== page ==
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Sites in Mali, Libya, and Uzbekistan Added to UNESCO Endangered List

By Zac Thompson

Posted on 07/14/2016, 11:00 PM

An ancient village of mud houses in Mali has been added to the UNESCO World Heritage list of endangered sites. Instability from Islamist militants in the West African country has kept preservationists from taking necessary measures to protect the village, known as the Old Towns of Djenné—a grouping of nearly 2,000 mud homes that have been inhabited since 250 BC. Other additions to the enda...

Pauline Frommer's Top (Travel) Resolutions for the Coming Year

By Pauline Frommer

Posted on 12/17/2015, 4:45 PM

It’s that time of year and let’s be real, those three inches padding my waistline aren’t coming off anytime soon. Instead of doing the usual “lose 10 pounds” resolution, my top 7 promises to myself are going to revolve around travel. 1. To travel somewhere at the last minute. As a working parent, too much of my life is scheduled long in advance. This year, I hope to scoop up the kids...

Congrats, Philly, the US's First World Heritage City

By Jason Cochran

Posted on 11/12/2015, 8:00 PM

Congratulations to Philadelphia, which has just become the first American city to earn the distinction of World Heritage City. Like World Heritage Sites, which are named by UNESCO, Cities are deemed to be worth protecting for their value and position in world history. In Philadelphia's case, it was named for its role in promoting democracy. "The universal principles of freedom and demo...

War is Brewing Over the Queen Mary: Petition Alleging Mismanagement is Launched

By Jason Cochran

Posted on 07/14/2015, 1:00 AM

The condition of the Third Class Dining Room, now used as chair storage, courtesy of RMS Queen Mary Facebook Community The RMS Queen Mary is a rare artifact from the golden era of transoceanic liner travel. It was launched in 1936, quickly set speed records, and for more than three decades, it crisscrossed the Atlantic Ocean, delivering passengers to the United States and the United K...

The Alamo in San Antonio Wins UNESCO Status, And It Couldn't Come at a More Embarrassing Time

By Jason Cochran

Posted on 07/05/2015, 8:45 PM

The Alamo in San Antonio, Texas, has just been inscribed with one of the most prestigious designations in international tourism: It and the four other San Antonio Missions now comprise a UNESCO World Heritage Site. It's only the 23rd such site in the United States and the first for Texas. The Alamo, if you don't remember your grammar school history, was the place where American se...

This Haunting Record of Georgia's Forgotten Country Churches Could Inspire an Unforgettable Road Trip

By Jason Cochran

Posted on 05/12/2015, 7:30 PM

Friendship Baptist, cir. 1831, Wilkes County, Georgia, from HRCGA.org Now and then, we discover a homegrown website that celebrates a topic we'd never thought about much before, and before we know it, we're plotting a new trip. That's the effect HRCGA.org had. It stands for Historic Rural Churches of Georgia, and it's an elegant compendium of the most charming, the most quaint, th...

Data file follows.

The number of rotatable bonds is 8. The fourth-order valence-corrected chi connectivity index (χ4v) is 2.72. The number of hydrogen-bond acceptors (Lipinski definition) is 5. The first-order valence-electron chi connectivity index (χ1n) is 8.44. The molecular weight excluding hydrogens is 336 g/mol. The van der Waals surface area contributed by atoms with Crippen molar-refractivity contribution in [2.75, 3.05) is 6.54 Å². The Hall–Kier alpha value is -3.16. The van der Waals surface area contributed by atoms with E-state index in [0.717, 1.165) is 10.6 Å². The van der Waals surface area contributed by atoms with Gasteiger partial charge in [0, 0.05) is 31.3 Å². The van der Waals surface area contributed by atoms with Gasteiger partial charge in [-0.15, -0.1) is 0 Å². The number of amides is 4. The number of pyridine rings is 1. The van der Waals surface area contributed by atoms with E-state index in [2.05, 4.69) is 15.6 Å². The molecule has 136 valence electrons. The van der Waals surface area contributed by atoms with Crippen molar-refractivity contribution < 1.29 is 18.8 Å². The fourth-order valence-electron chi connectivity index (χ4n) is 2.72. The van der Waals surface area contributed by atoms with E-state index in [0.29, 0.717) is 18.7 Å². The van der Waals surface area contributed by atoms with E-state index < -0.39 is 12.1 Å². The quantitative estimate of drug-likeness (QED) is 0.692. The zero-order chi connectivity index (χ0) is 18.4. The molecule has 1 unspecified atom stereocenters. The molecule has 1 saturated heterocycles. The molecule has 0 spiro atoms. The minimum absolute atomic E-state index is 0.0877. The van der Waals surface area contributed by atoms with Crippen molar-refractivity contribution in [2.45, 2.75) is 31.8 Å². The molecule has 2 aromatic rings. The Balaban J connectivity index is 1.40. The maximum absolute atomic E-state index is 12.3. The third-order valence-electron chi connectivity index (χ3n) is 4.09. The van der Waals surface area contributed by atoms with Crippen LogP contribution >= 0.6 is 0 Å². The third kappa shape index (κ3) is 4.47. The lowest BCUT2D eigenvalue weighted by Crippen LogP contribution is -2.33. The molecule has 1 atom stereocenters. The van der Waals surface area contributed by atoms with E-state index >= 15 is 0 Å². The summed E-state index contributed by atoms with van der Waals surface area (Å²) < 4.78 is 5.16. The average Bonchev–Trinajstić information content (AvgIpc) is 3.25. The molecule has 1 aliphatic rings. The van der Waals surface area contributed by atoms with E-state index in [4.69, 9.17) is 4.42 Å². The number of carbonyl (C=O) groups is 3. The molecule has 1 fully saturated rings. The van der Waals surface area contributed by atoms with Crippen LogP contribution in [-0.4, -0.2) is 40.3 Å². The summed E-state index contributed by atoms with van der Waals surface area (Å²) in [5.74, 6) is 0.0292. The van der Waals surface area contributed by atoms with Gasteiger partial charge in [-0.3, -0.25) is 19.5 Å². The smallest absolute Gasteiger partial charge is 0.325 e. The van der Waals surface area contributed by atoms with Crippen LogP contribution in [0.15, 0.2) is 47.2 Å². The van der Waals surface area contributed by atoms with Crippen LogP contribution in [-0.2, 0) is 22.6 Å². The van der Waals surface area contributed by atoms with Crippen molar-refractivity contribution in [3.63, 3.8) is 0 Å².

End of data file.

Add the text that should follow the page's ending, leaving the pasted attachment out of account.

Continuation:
Point/Counterpoint: Pauline Frommer Gives Her Impressions of Colonial Williamsburg

By Pauline Frommer

Posted on 12/04/2014, 10:00 PM

I won’t lie: I was dragged, kicking and wailing, to Colonial Williamsburg. I thought the idea of spending Thanksgiving at the famed “living history museum” was a goofy one, and the rolling of my teenage daughter’s eyes when the plan, created by my father, was announced only confirmed that this was going to be a familial disaster. I expected a weekend of candle making and rock candy suckin...

Ellis Island's Haunting Hospital Ward Now Open

By Jason Cochran

Posted on 10/14/2014, 2:45 PM

After years of begging from Americana buffs and urban explorers, the spooky and historically crucial Hospital Complex of New York harbor's Ellis Island is now open for guided tours after years of decay and abandonment. Most people identify Ellis Island with its regal Main Building, through which some 12 million immigrants passed in the six decades it served as New York City's principa...

Munching Your Way Through Melbourne History: The Queen Victoria Market

By Pauline Frommer

Posted on 10/09/2014, 2:15 AM

Sydney, The Reef and the Rock: those are the three “constellations” that shine most brightly in Australia’s tourism firmament. But there’s a good argument to be made that Australia’s second city, Melbourne—which at one time, due to an 1850’s gold rush, was the continent’s most celebrated metropolis—shouldn’t be overlooked. Built far later than Sydney (the mid-1800’s rather than the 1700’s...

Gettysburg is booked for its 150th anniversary, but there are ways

By Jason Cochran

Posted on 05/07/2013, 1:30 AM

The hotels around Gettysburg, PA, are already jammed for the massive 150th commemoration of the seminal Civil War battle of 1863. There will be a huge re-enactment on July 4 to 7, and tparticipants snapped up lodging months ago, meaning that even a room in the Super 8 can hit you for $250 a night. You can still participate in the once-in-a-lifetime re-creation, though. The city has set up ...

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